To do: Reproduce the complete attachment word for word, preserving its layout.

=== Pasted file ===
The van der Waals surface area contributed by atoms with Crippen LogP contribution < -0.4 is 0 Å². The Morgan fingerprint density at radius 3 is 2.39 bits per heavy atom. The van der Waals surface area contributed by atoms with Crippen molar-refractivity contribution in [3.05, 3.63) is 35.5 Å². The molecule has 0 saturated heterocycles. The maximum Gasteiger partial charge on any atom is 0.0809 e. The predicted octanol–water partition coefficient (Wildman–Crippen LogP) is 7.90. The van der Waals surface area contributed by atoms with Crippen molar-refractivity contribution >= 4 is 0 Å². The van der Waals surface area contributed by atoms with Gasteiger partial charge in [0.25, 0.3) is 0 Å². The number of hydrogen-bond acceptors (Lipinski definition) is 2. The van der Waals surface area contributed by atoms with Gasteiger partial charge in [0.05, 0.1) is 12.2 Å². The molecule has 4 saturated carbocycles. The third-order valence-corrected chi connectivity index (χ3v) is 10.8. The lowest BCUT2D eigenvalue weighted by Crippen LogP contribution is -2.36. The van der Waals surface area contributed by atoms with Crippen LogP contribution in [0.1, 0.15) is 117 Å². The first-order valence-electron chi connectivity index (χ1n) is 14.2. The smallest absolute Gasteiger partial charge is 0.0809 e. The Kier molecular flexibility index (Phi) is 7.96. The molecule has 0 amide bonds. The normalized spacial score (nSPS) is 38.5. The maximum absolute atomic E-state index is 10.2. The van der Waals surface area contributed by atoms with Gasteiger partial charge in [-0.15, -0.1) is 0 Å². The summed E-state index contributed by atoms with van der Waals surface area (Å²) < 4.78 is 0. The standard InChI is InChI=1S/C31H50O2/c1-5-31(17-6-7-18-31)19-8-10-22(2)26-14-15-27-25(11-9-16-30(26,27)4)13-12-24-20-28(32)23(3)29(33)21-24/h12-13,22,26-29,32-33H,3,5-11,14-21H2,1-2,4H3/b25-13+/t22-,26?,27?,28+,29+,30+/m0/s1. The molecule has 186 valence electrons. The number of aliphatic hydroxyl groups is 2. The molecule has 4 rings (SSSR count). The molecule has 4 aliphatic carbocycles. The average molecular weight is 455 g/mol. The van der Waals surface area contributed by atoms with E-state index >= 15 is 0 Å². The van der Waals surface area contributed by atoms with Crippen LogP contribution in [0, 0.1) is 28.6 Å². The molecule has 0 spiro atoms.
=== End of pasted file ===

The van der Waals surface area contributed by atoms with Crippen LogP contribution < -0.4 is 0 Å². The Morgan fingerprint density at radius 3 is 2.39 bits per heavy atom. The van der Waals surface area contributed by atoms with Crippen molar-refractivity contribution in [3.05, 3.63) is 35.5 Å². The molecule has 0 saturated heterocycles. The maximum Gasteiger partial charge on any atom is 0.0809 e. The predicted octanol–water partition coefficient (Wildman–Crippen LogP) is 7.90. The van der Waals surface area contributed by atoms with Crippen molar-refractivity contribution >= 4 is 0 Å². The van der Waals surface area contributed by atoms with Gasteiger partial charge in [0.25, 0.3) is 0 Å². The number of hydrogen-bond acceptors (Lipinski definition) is 2. The van der Waals surface area contributed by atoms with Gasteiger partial charge in [0.05, 0.1) is 12.2 Å². The molecule has 4 saturated carbocycles. The third-order valence-corrected chi connectivity index (χ3v) is 10.8. The lowest BCUT2D eigenvalue weighted by Crippen LogP contribution is -2.36. The van der Waals surface area contributed by atoms with Crippen LogP contribution in [0.1, 0.15) is 117 Å². The first-order valence-electron chi connectivity index (χ1n) is 14.2. The smallest absolute Gasteiger partial charge is 0.0809 e. The Kier molecular flexibility index (Phi) is 7.96. The molecule has 0 amide bonds. The normalized spacial score (nSPS) is 38.5. The maximum absolute atomic E-state index is 10.2. The van der Waals surface area contributed by atoms with Gasteiger partial charge in [-0.15, -0.1) is 0 Å². The summed E-state index contributed by atoms with van der Waals surface area (Å²) < 4.78 is 0. The standard InChI is InChI=1S/C31H50O2/c1-5-31(17-6-7-18-31)19-8-10-22(2)26-14-15-27-25(11-9-16-30(26,27)4)13-12-24-20-28(32)23(3)29(33)21-24/h12-13,22,26-29,32-33H,3,5-11,14-21H2,1-2,4H3/b25-13+/t22-,26?,27?,28+,29+,30+/m0/s1. The molecule has 186 valence electrons. The number of aliphatic hydroxyl groups is 2. The molecule has 4 rings (SSSR count). The molecule has 4 aliphatic carbocycles. The average molecular weight is 455 g/mol. The van der Waals surface area contributed by atoms with E-state index >= 15 is 0 Å². The van der Waals surface area contributed by atoms with Crippen LogP contribution in [0, 0.1) is 28.6 Å². The molecule has 0 spiro atoms.